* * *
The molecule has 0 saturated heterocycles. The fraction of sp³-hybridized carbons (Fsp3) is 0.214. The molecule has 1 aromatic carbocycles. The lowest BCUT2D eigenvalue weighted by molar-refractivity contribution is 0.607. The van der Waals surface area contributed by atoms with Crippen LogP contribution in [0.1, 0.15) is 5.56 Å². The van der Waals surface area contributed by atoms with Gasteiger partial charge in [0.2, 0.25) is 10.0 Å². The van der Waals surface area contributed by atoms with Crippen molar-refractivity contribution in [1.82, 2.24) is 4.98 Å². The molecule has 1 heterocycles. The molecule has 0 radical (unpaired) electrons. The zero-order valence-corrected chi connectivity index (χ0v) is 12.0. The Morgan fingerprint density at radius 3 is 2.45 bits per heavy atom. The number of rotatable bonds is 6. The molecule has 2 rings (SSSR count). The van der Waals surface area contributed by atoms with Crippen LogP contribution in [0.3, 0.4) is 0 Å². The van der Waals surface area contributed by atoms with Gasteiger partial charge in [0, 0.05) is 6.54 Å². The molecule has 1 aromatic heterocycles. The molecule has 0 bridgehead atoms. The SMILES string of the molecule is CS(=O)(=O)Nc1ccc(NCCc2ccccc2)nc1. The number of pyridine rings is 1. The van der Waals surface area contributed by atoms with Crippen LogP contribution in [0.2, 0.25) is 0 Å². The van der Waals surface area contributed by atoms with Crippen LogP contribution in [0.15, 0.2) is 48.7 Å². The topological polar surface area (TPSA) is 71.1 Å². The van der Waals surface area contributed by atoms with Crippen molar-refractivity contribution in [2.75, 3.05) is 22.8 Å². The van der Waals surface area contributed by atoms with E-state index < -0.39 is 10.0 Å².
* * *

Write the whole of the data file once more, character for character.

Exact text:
The molecule has 0 saturated heterocycles. The fraction of sp³-hybridized carbons (Fsp3) is 0.214. The molecule has 1 aromatic carbocycles. The lowest BCUT2D eigenvalue weighted by molar-refractivity contribution is 0.607. The van der Waals surface area contributed by atoms with Crippen LogP contribution in [0.1, 0.15) is 5.56 Å². The van der Waals surface area contributed by atoms with Gasteiger partial charge in [0.2, 0.25) is 10.0 Å². The van der Waals surface area contributed by atoms with Crippen molar-refractivity contribution in [1.82, 2.24) is 4.98 Å². The molecule has 1 heterocycles. The molecule has 0 radical (unpaired) electrons. The zero-order valence-corrected chi connectivity index (χ0v) is 12.0. The Morgan fingerprint density at radius 3 is 2.45 bits per heavy atom. The number of rotatable bonds is 6. The molecule has 2 rings (SSSR count). The van der Waals surface area contributed by atoms with Crippen LogP contribution in [0.3, 0.4) is 0 Å². The van der Waals surface area contributed by atoms with Gasteiger partial charge in [0, 0.05) is 6.54 Å². The molecule has 1 aromatic heterocycles. The molecule has 0 bridgehead atoms. The SMILES string of the molecule is CS(=O)(=O)Nc1ccc(NCCc2ccccc2)nc1. The number of pyridine rings is 1. The van der Waals surface area contributed by atoms with Crippen LogP contribution in [0.2, 0.25) is 0 Å². The van der Waals surface area contributed by atoms with Crippen LogP contribution in [0.15, 0.2) is 48.7 Å². The topological polar surface area (TPSA) is 71.1 Å². The van der Waals surface area contributed by atoms with Crippen molar-refractivity contribution in [2.75, 3.05) is 22.8 Å². The van der Waals surface area contributed by atoms with E-state index < -0.39 is 10.0 Å².